New Mexican Green Chile Stew {made with beef}


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New Mexican Green Chile Stew recipe by Barefeet In The Kitchen

The traditional green chile stew that I remember eating while growing up in New Mexico was always made from the same three basic ingredients; beef or pork, potatoes, and green chile.

When I was newly married and learning to cook, I asked friends for their recipes; only to be grinned at and then told that it is just those three things plus water.

If you’re a fan of the more traditional Green Chile Stew made with pork, you’ll want to check out that recipe too. (Green Chile Stew with pork is my personal favorite.)

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New Mexican Green Chile Stew

Servings: 10 -12 servings


  • pounds beef stew meat cut into bite size pieces
  • 8-10 baby red potatoes cut into bite size pieces or 3 red potatoes, peeled and cut into bite size pieces
  • 1 medium onion chopped
  • 1 large garlic clove minced
  • 6 cups water
  • kosher salt and freshly cracked pepper to taste - for cooking the meat
  • 2 teaspoons kosher salt - for soup broth
  • 7 ounces chopped green chile use fresh for more heat
  • 1 tablespoon olive oil


  • In a large soup pot, warm the oil and then brown the meat. Season with salt and pepper as it browns. Add all remaining ingredients, EXCEPT potatoes and bring to a boil. Reduce heat and simmer about an hour, or until the meat is tender. Add the potatoes and continue simmering until they are fork tender, about 20 minutes. Enjoy!
  • * As with many of the recipes I've scribbled down in the past, especially ones from friends and their families in NM, the directions were often vague. I hadn't made this for my family in a few years and I started tossing everything together in the pot the other day, while I was making it. Completely forgetting the hour long simmer for the meat. We all still enjoyed this, despite the fact our jaws had a work out on that beef. You can bet I won't forget to simmer the meat next time!
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Mary Younkin

Mary Younkin

Hi, I’m Mary. I’m the author, cook, photographer, and travel lover behind the scenes here at Barefeet In The Kitchen. I'm also the author of three cookbooks dedicated to making cooking from scratch as simple as possible.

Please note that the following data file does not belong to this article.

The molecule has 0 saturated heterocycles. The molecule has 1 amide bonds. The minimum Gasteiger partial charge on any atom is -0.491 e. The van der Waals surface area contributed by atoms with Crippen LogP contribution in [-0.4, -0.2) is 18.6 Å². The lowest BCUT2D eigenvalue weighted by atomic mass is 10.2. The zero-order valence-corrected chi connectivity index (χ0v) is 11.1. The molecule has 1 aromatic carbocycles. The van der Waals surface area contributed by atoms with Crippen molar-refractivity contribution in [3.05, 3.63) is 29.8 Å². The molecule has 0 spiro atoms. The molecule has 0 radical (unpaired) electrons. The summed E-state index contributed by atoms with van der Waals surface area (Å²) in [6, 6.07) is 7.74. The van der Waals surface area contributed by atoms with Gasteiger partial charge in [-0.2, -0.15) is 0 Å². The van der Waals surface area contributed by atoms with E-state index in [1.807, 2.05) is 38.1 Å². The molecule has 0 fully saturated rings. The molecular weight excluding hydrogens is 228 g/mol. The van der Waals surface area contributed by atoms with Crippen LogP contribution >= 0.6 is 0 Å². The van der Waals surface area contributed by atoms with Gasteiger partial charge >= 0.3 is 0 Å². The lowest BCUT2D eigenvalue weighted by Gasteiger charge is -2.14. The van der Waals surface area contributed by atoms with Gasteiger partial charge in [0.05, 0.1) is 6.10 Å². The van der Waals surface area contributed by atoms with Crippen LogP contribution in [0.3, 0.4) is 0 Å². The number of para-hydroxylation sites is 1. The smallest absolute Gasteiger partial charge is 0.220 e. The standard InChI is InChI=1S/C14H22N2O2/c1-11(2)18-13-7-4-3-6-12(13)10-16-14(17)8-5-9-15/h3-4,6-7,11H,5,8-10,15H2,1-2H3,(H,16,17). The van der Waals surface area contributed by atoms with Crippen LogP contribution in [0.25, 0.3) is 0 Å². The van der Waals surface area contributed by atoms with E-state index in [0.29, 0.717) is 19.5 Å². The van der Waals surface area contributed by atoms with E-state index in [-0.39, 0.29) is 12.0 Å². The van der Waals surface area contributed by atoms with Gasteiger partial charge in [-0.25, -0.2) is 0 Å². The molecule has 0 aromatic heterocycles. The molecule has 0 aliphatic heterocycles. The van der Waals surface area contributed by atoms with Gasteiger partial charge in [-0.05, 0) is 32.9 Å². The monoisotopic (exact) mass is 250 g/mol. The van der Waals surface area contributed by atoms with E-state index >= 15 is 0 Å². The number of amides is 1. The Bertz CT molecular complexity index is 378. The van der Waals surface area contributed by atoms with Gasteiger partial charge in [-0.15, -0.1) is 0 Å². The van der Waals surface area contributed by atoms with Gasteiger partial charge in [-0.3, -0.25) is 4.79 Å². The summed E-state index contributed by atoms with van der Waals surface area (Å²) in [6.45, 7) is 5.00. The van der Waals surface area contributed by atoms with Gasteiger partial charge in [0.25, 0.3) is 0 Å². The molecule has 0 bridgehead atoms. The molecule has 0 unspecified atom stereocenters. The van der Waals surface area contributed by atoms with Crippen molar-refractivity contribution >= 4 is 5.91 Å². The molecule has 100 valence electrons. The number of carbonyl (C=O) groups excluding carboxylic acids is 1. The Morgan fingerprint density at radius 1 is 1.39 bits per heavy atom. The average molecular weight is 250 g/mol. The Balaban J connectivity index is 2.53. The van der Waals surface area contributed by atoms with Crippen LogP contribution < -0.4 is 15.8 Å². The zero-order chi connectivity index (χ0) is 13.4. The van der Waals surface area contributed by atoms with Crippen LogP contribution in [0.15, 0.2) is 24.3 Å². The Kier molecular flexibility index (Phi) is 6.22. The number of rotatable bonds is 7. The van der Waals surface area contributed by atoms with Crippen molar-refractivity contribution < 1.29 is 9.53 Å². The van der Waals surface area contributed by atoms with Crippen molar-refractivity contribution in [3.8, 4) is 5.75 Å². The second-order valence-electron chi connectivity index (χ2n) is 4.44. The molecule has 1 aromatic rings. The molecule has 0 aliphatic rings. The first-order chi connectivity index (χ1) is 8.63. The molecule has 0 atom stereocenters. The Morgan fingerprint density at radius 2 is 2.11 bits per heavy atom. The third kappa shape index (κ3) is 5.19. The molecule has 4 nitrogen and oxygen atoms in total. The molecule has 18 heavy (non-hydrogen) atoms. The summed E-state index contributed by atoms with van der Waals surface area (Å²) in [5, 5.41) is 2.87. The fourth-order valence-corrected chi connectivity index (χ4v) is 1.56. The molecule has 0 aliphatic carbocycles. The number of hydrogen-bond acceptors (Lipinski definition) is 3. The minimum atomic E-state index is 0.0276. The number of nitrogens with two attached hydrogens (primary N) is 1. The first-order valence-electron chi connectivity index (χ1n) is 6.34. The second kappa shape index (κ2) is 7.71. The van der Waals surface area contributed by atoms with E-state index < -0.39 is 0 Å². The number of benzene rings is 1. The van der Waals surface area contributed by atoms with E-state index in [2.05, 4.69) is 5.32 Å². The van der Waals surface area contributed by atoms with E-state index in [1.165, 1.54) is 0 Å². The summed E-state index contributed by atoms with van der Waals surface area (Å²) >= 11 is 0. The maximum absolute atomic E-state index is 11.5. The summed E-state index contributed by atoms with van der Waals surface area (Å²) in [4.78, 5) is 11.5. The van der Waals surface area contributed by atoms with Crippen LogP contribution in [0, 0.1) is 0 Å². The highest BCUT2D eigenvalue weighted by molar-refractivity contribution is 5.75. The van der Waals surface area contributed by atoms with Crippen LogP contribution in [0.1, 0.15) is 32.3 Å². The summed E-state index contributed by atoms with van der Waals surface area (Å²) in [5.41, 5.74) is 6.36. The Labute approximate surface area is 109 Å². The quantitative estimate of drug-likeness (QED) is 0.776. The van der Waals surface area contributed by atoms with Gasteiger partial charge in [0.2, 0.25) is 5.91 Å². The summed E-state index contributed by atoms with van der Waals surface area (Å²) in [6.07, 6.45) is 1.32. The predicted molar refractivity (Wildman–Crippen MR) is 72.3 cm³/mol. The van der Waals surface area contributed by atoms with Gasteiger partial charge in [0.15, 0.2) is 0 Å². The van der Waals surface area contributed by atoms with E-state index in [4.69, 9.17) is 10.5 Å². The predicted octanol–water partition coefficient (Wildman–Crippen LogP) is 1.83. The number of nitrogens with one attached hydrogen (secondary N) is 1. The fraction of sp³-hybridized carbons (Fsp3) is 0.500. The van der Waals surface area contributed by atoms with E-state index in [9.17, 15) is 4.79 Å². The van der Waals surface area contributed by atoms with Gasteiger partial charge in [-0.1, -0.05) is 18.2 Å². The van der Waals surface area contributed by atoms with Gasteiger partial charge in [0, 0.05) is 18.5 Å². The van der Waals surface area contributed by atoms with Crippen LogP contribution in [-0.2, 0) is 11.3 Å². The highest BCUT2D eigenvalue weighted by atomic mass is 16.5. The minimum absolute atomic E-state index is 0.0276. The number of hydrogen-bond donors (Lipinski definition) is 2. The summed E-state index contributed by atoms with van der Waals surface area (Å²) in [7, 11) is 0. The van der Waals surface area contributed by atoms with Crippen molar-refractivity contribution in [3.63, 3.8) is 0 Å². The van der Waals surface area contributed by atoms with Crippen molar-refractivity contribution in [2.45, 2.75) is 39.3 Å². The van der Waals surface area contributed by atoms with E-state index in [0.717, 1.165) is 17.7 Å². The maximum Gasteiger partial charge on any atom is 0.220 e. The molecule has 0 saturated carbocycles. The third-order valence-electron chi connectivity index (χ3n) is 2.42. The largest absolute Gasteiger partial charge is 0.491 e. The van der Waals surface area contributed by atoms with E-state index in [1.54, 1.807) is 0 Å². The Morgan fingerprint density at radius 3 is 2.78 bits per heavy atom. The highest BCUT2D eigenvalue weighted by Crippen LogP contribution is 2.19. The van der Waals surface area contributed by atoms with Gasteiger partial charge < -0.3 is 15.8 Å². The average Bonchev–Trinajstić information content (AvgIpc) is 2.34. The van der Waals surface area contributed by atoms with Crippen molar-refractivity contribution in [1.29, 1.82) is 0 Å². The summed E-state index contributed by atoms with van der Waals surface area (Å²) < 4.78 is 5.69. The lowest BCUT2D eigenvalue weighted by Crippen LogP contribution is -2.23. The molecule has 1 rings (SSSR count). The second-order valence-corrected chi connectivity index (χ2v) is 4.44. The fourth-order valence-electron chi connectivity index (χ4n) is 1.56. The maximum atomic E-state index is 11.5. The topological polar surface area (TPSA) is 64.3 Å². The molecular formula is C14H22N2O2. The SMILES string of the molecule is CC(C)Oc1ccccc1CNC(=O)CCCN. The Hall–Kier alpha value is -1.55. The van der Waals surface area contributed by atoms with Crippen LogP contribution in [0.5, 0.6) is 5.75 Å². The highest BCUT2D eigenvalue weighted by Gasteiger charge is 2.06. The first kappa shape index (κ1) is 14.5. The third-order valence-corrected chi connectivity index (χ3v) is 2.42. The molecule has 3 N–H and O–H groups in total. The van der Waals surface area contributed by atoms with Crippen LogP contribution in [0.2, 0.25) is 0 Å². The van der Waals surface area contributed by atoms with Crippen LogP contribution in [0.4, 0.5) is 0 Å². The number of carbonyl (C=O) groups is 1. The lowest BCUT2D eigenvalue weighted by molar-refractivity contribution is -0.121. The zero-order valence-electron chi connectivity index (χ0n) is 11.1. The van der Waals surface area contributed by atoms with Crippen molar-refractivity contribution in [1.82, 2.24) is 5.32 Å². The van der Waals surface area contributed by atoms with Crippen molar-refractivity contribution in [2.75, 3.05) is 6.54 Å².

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  1. Athena says

    I've been looking for a recipe for the Roasted Green Chilies in my freezer. Living in AZ, and buying them from a local farm who gets them from New Mexico, does that make them somewhat local…? 🙂 Definitely going to try this recipe, thanks!

    • Mary says

      Hi Sonja,
      It depends on the chiles and how much of them you use. If you want to avoid too much spice, just use canned chiles. You can add more until it is the level of heat that you prefer.
      Hope that helps,

  2. Tricia @ saving room for dessert says

    Chewy meat is fun! But this does sound great – and way too easy. Have I ever told you how much I appreciate you, your blog, your wonderful recipes, your sweet disposition, and your comments? You are a dear lady and I hope to meet you one day! Have a lovely Thursday.

  3. Constance Plank says

    A friend of mine sends me spices every year from New Mexico for. Dried Green Chile powder makes this stew even better- I made some last night! What I have is from Harvest Gifts- Clarabelle & Salomon-505/281-0696. I spoke to Clarabelle today, because I want to order some as Christmas Gifts for a fellow foodie friend. Clarabelle is 70, and doesn't do computers, what you do is call, ask for prices, mail her a check, and she'll ship with your card to your friend. I have absolutely NO relationship to this woman other than A) using her spices for years, and B) today's phone call. But, if you are interested in shopping small, this is where to go. And Med green chile powder was one of those life-changing discoveries for me. And if this is inappropriate, please go ahead and delete it.

  4. Anonymous says

    Here is an old trick we use for those of you who appreciate spicy foods but don't like it too spicy, Just add a teaspoonful of sugar a little at a time until you get it to the spiciness desired. The sugar will only diminish the heat of the chile but NOT interfere with the flavor of the dish itself. This can be done to any dishes containing chile to cut back on the spiciness. Enjoy.!!